I have a friend who’s currently dealing with “pain behind the knee”, and it reminded me of the time I had this problem high school. Our coach had us doing “plyometrics” stuff– jumping through ropes and over hurdles. I always had a tendency to “tweak” things when I did anything supplemental for my lower body– this is why even today, I’m very careful with anything I do outside of running. Nothing more frustrating than to randomly tweak something while NOT running! I believe the muscle I tweaked was the popliteus muscle— it’s a very small muscle behind the knee, and it’s very difficult to target for stretching/rehab…. but you certainly feel it if it’s tweaked and then trying to push off while running!
I went for 2 months with this frustrating pain, before I finally found a useful article on the internet– fortunately, this was when the internet was around (about early 2000). I’ve kept the article ever since because it helped me and was informative! Here’s the article:
“The most effective treatment to an injured popliteus is manually applied trigger point therapy and ultrasound. While many muscles respond well to self-applied rubbing or kneading, the popliteus muscle should be approached with care. It overlies the popliteal fossa which is loaded with sensitive blood vessels and nerves where damage via too much pressure is possible.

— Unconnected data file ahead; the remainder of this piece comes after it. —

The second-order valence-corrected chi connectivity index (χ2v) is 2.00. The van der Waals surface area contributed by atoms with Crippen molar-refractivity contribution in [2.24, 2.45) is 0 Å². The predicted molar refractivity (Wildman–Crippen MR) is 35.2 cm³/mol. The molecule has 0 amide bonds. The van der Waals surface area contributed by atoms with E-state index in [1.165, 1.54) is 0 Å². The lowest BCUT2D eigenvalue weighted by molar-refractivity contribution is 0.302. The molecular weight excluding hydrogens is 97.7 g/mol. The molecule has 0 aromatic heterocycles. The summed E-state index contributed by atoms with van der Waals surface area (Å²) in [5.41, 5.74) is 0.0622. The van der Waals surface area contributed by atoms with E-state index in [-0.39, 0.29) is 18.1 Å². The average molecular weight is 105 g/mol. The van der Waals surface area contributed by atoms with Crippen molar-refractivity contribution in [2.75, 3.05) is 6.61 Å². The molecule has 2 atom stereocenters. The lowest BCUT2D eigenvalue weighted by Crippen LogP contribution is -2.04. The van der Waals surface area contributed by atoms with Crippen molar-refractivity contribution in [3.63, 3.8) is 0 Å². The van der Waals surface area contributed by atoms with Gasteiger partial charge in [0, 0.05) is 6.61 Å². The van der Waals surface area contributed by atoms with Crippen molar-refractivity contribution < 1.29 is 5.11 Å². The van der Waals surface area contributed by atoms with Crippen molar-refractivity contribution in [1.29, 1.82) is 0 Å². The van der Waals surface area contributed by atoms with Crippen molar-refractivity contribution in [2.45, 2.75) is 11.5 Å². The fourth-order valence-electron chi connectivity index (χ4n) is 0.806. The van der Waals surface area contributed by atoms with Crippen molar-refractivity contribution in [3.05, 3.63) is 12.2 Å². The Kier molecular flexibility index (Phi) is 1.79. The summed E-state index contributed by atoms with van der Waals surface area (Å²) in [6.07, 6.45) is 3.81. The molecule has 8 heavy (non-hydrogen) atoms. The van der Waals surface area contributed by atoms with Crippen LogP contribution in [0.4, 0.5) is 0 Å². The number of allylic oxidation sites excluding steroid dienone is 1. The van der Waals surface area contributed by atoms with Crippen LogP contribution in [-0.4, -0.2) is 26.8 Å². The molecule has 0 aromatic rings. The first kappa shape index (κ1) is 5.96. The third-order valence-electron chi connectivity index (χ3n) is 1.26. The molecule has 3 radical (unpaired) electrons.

The popliteus muscle is slightly stretched when the hamstrings are stretched. To strengthen the muscle, sit on a high chair with your legs dangling off the ground. Using elastic tubing anchored at one end, wrap the other end around the inside of your foot and rotate your foot and lower leg inward. Use low resistance and high repetition, remembering that this is not a powerful muscle.
The part highlighted above is what I did to get over the problem. I basically sat on a table with my legs dangling, wrapped a theraband around my foot and tied it around my knee, and then I tried to move my foot in such a way until I felt like it was “stretching” the popliteus behind my knee– I definitely felt it in this muscle, so I knew it was tweaked! I did this exercise for 2 days…. and it was gone! It was the best feeling in the world to have easily fixed the problem.
I should add that this isn’t the sole cause of “pain behind the knee”. There could be any number of things wrong, whether with the hamstrings, calf, IT band, sciatic nerve, a cyst, or even structurally in the knee (~miniscus). It’s worth a shot though, trying the exercise above, meeting with a PT, or getting manual therapy.
If you ever experience this problem, or know someone else who does…. pass along this tip, and hopefully it helps others!
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